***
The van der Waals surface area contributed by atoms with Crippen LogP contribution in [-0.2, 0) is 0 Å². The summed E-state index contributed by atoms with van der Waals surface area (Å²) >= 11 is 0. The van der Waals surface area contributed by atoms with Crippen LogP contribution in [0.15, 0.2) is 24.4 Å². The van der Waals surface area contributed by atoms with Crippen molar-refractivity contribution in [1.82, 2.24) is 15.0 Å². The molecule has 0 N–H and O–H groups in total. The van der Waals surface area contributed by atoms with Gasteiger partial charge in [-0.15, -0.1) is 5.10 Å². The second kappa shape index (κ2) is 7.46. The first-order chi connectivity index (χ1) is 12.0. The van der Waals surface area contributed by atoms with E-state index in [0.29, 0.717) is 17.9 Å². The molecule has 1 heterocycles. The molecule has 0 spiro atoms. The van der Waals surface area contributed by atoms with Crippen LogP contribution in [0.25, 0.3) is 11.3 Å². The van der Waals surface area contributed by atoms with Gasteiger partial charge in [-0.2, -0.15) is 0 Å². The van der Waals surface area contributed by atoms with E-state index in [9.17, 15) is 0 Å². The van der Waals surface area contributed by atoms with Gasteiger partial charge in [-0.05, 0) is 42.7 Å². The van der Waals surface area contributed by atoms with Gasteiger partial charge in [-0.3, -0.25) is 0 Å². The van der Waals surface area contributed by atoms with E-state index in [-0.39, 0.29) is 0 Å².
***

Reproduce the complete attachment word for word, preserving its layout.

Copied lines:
The van der Waals surface area contributed by atoms with Crippen LogP contribution in [-0.2, 0) is 0 Å². The summed E-state index contributed by atoms with van der Waals surface area (Å²) >= 11 is 0. The van der Waals surface area contributed by atoms with Crippen LogP contribution in [0.15, 0.2) is 24.4 Å². The van der Waals surface area contributed by atoms with Crippen molar-refractivity contribution in [1.82, 2.24) is 15.0 Å². The molecule has 0 N–H and O–H groups in total. The van der Waals surface area contributed by atoms with Gasteiger partial charge in [-0.15, -0.1) is 5.10 Å². The second kappa shape index (κ2) is 7.46. The first-order chi connectivity index (χ1) is 12.0. The van der Waals surface area contributed by atoms with E-state index in [0.29, 0.717) is 17.9 Å². The molecule has 1 heterocycles. The molecule has 0 spiro atoms. The van der Waals surface area contributed by atoms with Crippen LogP contribution in [0.25, 0.3) is 11.3 Å². The van der Waals surface area contributed by atoms with Gasteiger partial charge in [-0.2, -0.15) is 0 Å². The van der Waals surface area contributed by atoms with E-state index in [9.17, 15) is 0 Å². The van der Waals surface area contributed by atoms with Gasteiger partial charge in [-0.05, 0) is 42.7 Å². The van der Waals surface area contributed by atoms with Gasteiger partial charge in [-0.3, -0.25) is 0 Å². The van der Waals surface area contributed by atoms with E-state index in [-0.39, 0.29) is 0 Å².